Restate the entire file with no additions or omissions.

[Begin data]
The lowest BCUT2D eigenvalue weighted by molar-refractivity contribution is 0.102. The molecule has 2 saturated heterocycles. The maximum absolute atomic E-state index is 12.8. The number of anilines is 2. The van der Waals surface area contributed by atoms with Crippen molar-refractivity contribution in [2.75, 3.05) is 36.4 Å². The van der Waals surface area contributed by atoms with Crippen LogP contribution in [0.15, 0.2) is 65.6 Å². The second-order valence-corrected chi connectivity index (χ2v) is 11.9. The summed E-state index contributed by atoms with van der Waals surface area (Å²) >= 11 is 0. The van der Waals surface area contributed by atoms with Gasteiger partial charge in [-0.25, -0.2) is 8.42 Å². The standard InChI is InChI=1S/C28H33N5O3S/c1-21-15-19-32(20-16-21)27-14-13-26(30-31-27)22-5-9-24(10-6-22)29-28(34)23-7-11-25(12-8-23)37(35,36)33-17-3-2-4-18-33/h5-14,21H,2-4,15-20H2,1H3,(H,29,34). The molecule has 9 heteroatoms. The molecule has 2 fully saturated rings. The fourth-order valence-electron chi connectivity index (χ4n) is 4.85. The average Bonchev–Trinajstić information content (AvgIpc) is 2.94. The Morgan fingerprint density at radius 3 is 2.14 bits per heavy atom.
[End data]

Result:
The lowest BCUT2D eigenvalue weighted by molar-refractivity contribution is 0.102. The molecule has 2 saturated heterocycles. The maximum absolute atomic E-state index is 12.8. The number of anilines is 2. The van der Waals surface area contributed by atoms with Crippen molar-refractivity contribution in [2.75, 3.05) is 36.4 Å². The van der Waals surface area contributed by atoms with Crippen LogP contribution in [0.15, 0.2) is 65.6 Å². The second-order valence-corrected chi connectivity index (χ2v) is 11.9. The summed E-state index contributed by atoms with van der Waals surface area (Å²) >= 11 is 0. The van der Waals surface area contributed by atoms with Gasteiger partial charge in [-0.25, -0.2) is 8.42 Å². The standard InChI is InChI=1S/C28H33N5O3S/c1-21-15-19-32(20-16-21)27-14-13-26(30-31-27)22-5-9-24(10-6-22)29-28(34)23-7-11-25(12-8-23)37(35,36)33-17-3-2-4-18-33/h5-14,21H,2-4,15-20H2,1H3,(H,29,34). The molecule has 9 heteroatoms. The molecule has 2 fully saturated rings. The fourth-order valence-electron chi connectivity index (χ4n) is 4.85. The average Bonchev–Trinajstić information content (AvgIpc) is 2.94. The Morgan fingerprint density at radius 3 is 2.14 bits per heavy atom.